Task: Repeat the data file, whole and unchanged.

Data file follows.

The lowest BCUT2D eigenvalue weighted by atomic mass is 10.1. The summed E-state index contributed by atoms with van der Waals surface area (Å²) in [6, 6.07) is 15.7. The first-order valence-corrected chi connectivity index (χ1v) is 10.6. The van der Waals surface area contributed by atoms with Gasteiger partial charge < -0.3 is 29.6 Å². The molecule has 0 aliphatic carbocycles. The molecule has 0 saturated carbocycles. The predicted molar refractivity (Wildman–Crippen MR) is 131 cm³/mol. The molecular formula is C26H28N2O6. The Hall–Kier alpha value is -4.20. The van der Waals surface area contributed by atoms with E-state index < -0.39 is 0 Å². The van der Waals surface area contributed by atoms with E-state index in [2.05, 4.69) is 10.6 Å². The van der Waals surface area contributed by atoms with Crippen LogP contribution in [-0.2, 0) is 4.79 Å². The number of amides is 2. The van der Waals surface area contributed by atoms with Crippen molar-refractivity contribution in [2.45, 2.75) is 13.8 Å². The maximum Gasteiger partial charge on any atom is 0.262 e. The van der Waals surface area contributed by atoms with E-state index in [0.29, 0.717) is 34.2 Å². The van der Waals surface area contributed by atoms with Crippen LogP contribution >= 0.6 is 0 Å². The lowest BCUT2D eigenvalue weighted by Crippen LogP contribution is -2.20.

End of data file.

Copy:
The lowest BCUT2D eigenvalue weighted by atomic mass is 10.1. The summed E-state index contributed by atoms with van der Waals surface area (Å²) in [6, 6.07) is 15.7. The first-order valence-corrected chi connectivity index (χ1v) is 10.6. The van der Waals surface area contributed by atoms with Gasteiger partial charge < -0.3 is 29.6 Å². The molecule has 0 aliphatic carbocycles. The molecule has 0 saturated carbocycles. The predicted molar refractivity (Wildman–Crippen MR) is 131 cm³/mol. The molecular formula is C26H28N2O6. The Hall–Kier alpha value is -4.20. The van der Waals surface area contributed by atoms with E-state index < -0.39 is 0 Å². The van der Waals surface area contributed by atoms with E-state index in [2.05, 4.69) is 10.6 Å². The van der Waals surface area contributed by atoms with Crippen LogP contribution in [-0.2, 0) is 4.79 Å². The number of amides is 2. The van der Waals surface area contributed by atoms with Crippen molar-refractivity contribution in [2.45, 2.75) is 13.8 Å². The maximum Gasteiger partial charge on any atom is 0.262 e. The van der Waals surface area contributed by atoms with E-state index in [0.29, 0.717) is 34.2 Å². The van der Waals surface area contributed by atoms with Crippen LogP contribution >= 0.6 is 0 Å². The lowest BCUT2D eigenvalue weighted by Crippen LogP contribution is -2.20.